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Children of the Land
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Published:
Harper 2020
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Description

An NPR Best Book of the Year

A 2020 International Latino Book Award Finalists

An Entertainment Weekly, The Millions, and LitHub Most Anticipated Book of the Year

This unforgettable memoir from a prize-winning poet about growing up undocumented in the United States recounts the sorrows and joys of a family torn apart by draconian policies and chronicles one young man's attempt to build a future in a nation that denies his existence. "You were not a ghost even though an entire country was scared of you. No one in this story was a ghost. This was not a story."

When Marcelo Hernandez Castillo was five years old and his family was preparing to cross the border between Mexico and the United States, he suffered temporary, stress-induced blindness. Castillo regained his vision, but quickly understood that he had to move into a threshold of invisibility before settling in California with his parents and siblings. Thus began a new life of hiding in plain sight and of paying extraordinarily careful attention at all times for fear of being truly seen. Before Castillo was one of the most celebrated poets of a generation, he was a boy who perfected his English in the hopes that he might never seem extraordinary.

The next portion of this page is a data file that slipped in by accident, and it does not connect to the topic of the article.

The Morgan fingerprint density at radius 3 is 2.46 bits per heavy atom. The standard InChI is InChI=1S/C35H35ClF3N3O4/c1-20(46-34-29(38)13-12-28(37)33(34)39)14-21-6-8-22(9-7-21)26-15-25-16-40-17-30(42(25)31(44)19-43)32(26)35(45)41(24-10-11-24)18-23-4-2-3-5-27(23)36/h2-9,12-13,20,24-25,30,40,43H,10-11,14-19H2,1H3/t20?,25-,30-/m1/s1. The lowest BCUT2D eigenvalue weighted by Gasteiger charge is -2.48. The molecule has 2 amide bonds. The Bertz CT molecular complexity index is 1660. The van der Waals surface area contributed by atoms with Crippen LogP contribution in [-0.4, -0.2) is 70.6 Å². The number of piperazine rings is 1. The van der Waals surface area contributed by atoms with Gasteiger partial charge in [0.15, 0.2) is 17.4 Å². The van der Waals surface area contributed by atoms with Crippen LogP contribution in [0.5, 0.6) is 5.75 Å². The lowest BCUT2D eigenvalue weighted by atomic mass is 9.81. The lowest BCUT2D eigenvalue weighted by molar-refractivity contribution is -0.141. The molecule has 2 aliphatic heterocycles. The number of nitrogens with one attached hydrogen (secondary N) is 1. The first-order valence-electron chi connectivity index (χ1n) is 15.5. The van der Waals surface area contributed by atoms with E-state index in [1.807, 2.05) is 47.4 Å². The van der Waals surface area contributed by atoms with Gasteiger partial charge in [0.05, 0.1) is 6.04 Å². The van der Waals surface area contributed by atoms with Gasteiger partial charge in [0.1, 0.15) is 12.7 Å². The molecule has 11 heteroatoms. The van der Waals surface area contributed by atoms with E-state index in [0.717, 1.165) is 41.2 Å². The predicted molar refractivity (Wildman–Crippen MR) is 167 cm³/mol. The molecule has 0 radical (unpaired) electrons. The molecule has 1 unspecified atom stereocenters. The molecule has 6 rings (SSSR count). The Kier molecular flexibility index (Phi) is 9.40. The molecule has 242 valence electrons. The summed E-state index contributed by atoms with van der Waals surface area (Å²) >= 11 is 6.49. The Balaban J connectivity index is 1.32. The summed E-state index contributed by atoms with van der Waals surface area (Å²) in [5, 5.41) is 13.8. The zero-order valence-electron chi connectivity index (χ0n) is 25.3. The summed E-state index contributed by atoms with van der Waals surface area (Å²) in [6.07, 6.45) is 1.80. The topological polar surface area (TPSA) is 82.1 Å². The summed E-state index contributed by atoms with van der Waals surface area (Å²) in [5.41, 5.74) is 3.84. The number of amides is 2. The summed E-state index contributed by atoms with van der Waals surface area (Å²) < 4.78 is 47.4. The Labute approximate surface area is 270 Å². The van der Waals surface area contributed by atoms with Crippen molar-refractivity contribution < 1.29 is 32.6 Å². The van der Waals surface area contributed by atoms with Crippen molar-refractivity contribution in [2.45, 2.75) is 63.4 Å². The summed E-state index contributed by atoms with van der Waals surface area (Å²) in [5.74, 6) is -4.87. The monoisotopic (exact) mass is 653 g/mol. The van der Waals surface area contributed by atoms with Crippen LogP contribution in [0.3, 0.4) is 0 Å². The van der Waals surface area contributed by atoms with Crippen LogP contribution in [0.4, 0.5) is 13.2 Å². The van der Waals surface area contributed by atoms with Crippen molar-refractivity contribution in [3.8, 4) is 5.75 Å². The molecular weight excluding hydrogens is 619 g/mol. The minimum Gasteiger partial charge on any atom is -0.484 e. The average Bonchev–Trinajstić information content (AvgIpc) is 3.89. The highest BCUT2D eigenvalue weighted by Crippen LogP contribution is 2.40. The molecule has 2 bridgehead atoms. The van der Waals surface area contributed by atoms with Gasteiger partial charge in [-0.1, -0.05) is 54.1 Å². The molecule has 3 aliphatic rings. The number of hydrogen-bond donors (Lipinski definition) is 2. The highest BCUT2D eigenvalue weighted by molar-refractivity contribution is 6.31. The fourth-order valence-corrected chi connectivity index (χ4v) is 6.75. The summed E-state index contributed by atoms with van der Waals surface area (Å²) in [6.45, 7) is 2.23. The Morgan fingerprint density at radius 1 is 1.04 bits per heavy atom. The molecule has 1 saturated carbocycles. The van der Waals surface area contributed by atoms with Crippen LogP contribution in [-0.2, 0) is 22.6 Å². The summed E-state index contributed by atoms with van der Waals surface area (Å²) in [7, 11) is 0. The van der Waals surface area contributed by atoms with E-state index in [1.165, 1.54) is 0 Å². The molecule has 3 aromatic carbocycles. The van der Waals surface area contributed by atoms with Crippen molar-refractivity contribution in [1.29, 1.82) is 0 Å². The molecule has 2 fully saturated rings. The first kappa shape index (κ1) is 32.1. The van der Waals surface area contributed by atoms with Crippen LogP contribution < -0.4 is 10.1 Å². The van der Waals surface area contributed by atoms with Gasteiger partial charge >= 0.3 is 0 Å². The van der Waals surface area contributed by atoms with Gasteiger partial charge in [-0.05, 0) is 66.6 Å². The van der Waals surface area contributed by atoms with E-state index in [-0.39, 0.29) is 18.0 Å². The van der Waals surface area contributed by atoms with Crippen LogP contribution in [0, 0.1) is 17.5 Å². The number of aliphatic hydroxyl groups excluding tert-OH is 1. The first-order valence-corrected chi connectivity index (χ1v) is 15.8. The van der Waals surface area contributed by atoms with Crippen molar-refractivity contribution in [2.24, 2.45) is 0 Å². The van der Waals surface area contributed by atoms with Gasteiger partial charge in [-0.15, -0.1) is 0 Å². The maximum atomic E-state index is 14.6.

With beauty, grace, and honesty, Castillo recounts his and his family's encounters with a system that treats them as criminals for seeking safe, ordinary lives. He writes of the Sunday afternoon when he opened the door to an ICE officer who had one hand on his holster, of the hours he spent making a fake social security card so that he could work to support his family, of his father's deportation and the decade that he spent waiting to return to his wife and children only to be denied reentry, and of his mother's heartbreaking decision to leave her children and grandchildren so that she could be reunited with her estranged husband and retire from a life of hard labor.

Children of the Land distills the trauma of displacement, illuminates the human lives behind the headlines and serves as a stunning meditation on what it means to be a man and a citizen.

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Format: